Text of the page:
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I'm struggling with minidom. I need to locate an entry in the dom, update the text it holds, and then save the file. So far, the only way I've successfully been able to do locate the particular element is through a very explicit, direct, hard-coded method:

doc.childNodes[0].childNodes[3].childNodes[5].childNodes[11].childNodes[1].childNodes[3] 

I just want to update the first <text> in <typeBox type="counter">.

<typeBoxes>
    <typeBox type="counter">
        <text fontSize="140">123456</text>
        <text fontSize="26">Foobar</text>
        <incrementTextFieldNum>1</incrementTextFieldNum>
        <timing>1</timing>
        <increment>1</increment>
    </typeBox>
    <typeBox>
        <image>images/foo.png</image>
        <text fontSize="26">Foo</text>-->
    </typeBox>

    ...

Suggestions?

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What are you able to find normally? Can you find the typeBox element? Can you get a list of the text elements? Show us the code for how far you got. –  agf Jul 22 '11 at 21:20
    
Well I was able to access it a little better with doc.getElementsByTagName('typeBox')[0].childNodes[1], but even this is still hard-coded indicies. –  Brian D Jul 22 '11 at 21:27

2 Answers 2

up vote 4 down vote accepted

minidom is not very powerful, most folks are using some variation of ElementTree these days. Python2.5 and later has it built in.

>>> from xml.etree import ElementTree as etree
>>> corpus = """<typeBoxes>
...     <typeBox type="counter">
...         <text fontSize="140">123456</text>
...         <text fontSize="26">Foobar</text>
...         <incrementTextFieldNum>1</incrementTextFieldNum>
...         <timing>1</timing>
...         <increment>1</increment>
...     </typeBox>
...     <typeBox>
...         <image>images/foo.png</image>
...         <text fontSize="26">Foo</text>-->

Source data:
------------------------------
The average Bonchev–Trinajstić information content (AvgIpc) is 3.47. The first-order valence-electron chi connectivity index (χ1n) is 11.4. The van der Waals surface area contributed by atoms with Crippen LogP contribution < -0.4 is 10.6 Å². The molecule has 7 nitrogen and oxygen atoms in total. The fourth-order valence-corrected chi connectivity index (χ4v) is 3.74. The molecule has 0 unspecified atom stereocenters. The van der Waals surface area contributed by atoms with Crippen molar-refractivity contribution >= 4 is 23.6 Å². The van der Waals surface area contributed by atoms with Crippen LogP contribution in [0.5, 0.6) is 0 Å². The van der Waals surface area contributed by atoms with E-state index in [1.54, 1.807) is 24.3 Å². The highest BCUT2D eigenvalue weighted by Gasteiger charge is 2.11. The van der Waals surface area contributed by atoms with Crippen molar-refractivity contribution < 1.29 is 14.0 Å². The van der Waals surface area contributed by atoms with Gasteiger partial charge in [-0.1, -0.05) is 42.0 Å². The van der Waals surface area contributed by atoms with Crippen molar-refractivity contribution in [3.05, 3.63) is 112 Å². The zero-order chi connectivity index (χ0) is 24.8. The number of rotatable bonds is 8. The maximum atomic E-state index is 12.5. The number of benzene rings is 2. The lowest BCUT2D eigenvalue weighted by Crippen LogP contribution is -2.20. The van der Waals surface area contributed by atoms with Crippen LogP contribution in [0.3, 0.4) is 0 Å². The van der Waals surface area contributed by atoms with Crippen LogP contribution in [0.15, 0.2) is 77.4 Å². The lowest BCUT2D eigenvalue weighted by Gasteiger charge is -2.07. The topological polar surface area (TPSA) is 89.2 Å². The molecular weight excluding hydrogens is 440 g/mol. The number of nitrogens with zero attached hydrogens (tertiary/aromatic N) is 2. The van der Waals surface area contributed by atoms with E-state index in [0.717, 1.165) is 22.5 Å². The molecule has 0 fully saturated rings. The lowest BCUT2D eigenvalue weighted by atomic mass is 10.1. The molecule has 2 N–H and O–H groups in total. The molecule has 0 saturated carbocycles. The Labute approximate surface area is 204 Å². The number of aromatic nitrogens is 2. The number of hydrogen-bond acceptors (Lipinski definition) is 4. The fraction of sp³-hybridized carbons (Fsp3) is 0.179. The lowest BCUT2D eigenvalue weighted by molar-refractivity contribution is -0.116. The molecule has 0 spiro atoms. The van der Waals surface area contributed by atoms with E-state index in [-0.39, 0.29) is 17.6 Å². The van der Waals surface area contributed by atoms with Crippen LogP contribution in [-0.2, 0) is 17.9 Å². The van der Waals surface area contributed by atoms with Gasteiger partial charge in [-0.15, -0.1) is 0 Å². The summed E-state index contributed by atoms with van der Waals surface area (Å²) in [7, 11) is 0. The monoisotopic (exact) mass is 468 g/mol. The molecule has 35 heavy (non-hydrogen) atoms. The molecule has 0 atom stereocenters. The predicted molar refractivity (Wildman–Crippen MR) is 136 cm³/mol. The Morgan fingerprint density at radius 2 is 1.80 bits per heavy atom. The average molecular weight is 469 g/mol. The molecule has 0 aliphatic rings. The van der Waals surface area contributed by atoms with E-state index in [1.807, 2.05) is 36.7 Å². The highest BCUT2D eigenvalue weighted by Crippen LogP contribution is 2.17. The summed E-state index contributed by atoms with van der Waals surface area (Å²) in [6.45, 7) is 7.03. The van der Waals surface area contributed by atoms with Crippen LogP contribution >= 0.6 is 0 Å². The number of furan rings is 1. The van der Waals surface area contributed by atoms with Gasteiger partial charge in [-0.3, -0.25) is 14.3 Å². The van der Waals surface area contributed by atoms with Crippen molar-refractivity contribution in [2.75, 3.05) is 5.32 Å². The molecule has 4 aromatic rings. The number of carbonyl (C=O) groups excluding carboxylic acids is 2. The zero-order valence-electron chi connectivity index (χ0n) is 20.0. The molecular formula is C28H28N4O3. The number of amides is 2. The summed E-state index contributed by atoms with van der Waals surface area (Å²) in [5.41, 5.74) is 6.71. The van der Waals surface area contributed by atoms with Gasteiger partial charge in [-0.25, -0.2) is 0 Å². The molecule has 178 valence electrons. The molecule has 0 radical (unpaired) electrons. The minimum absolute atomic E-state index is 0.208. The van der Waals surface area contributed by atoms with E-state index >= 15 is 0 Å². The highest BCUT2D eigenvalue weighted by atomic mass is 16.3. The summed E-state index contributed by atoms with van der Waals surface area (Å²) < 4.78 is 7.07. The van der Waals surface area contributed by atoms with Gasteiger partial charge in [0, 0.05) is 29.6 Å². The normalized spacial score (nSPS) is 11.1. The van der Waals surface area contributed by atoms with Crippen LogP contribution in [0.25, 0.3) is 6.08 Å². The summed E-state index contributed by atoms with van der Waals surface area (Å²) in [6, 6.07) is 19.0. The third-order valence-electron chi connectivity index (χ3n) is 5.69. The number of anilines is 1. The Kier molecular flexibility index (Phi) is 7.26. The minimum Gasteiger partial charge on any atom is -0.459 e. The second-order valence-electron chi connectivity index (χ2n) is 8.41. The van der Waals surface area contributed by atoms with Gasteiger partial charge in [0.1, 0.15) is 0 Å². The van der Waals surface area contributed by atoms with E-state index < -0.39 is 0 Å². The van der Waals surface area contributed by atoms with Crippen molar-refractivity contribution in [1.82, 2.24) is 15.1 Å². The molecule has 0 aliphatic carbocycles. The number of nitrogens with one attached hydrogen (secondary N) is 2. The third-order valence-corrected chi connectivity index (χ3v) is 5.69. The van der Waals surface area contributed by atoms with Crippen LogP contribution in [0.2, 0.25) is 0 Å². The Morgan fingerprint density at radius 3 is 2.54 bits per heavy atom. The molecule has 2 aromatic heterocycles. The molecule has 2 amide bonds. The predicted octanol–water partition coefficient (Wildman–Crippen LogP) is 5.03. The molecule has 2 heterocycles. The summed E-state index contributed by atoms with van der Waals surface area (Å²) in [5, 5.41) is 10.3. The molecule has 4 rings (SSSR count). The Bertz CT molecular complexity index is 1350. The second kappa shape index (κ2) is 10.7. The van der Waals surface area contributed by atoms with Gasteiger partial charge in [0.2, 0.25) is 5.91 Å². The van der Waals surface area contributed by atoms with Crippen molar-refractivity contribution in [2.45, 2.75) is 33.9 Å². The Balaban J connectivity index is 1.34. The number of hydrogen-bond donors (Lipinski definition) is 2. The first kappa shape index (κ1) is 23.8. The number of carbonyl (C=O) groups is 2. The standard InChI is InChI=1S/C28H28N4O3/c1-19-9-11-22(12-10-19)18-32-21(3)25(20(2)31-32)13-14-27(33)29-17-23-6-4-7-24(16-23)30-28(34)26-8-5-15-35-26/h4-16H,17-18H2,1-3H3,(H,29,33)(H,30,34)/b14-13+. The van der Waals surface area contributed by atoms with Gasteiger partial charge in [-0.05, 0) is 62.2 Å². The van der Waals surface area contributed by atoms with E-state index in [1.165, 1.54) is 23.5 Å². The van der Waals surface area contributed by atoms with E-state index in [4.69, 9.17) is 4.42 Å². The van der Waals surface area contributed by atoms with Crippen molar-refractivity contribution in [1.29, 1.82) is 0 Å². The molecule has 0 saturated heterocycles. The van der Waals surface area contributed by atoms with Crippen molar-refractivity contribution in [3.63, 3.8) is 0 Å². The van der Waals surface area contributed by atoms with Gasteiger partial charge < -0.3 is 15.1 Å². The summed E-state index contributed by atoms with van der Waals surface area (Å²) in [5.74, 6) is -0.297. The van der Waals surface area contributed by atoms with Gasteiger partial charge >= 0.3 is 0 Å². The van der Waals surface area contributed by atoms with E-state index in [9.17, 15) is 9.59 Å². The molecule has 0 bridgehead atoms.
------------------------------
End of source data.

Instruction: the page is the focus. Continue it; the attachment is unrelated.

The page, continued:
...     </typeBox>
... </typeBoxes>"""
>>> 
>>> doc = etree.fromstring(corpus)
>>> 
>>> for typeBox in doc.findall('typeBox'):
...     if typeBox.attrib.get('type') == 'counter':
...         fieldnum = int(typeBox.find('incrementTextFieldNum').text)
...         incr = int(typeBox.find('increment').text)
...         text_field = typeBox.findall('text')[fieldnum-1]
...         text_field.text = str(int(text_field.text) + incr)
... 
>>> print etree.tostring(doc)
<typeBoxes>
    <typeBox type="counter">
        <text fontSize="140">123457</text>
        <text fontSize="26">Foobar</text>
        <incrementTextFieldNum>1</incrementTextFieldNum>
        <timing>1</timing>
        <increment>1</increment>
    </typeBox>
    <typeBox>
        <image>images/foo.png</image>
        <text fontSize="26">Foo</text>--&gt;
    </typeBox>
</typeBoxes>
>>> 
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Interestingly enough, doc.findall('typeBox') doesn't find anything –  Brian D Jul 22 '11 at 21:58
    
is the root node of the document you're parsing really a <typeBoxes>? if it's something else, you might need to first traverse to that node. –  IfLoop Jul 22 '11 at 22:01
    
No it isn't, it's <stories> <wall> <wallBoxes> <typeBoxes>. –  Brian D Jul 22 '11 at 22:04
    
Ah yes, >>> e.getroot() <Element 'typeBoxes' at 0x101d00910> >>> e.findall('typeBox') [<Element 'typeBox' at 0x101d00950>, <Element 'typeBox' at 0x101d00b10>, <Element 'typeBox' at 0x101d00b90>, <Element 'typeBox' at 0x101d00c10>, <Element 'typeBox' at 0x101d00c90>, <Element 'typeBox' at 0x101d00d50>] –  Brian D Jul 22 '11 at 22:08
    
There is no problem doing the same thing with minidom. –  agf Jul 22 '11 at 22:11

If you want to find the first item in a childNodes list, try using:

typeBox_node = next((node for node in typeBoxs_node.childNodes \
                              if node.localName == 'typeBox'))

If you want to do it for each one of some element, try:

for typeBox_node in doc.getElementsByTagName('typeBox'):
    text_node = next((node for node in typeBox_node.childNodes \
                              if node.localName == 'text'))
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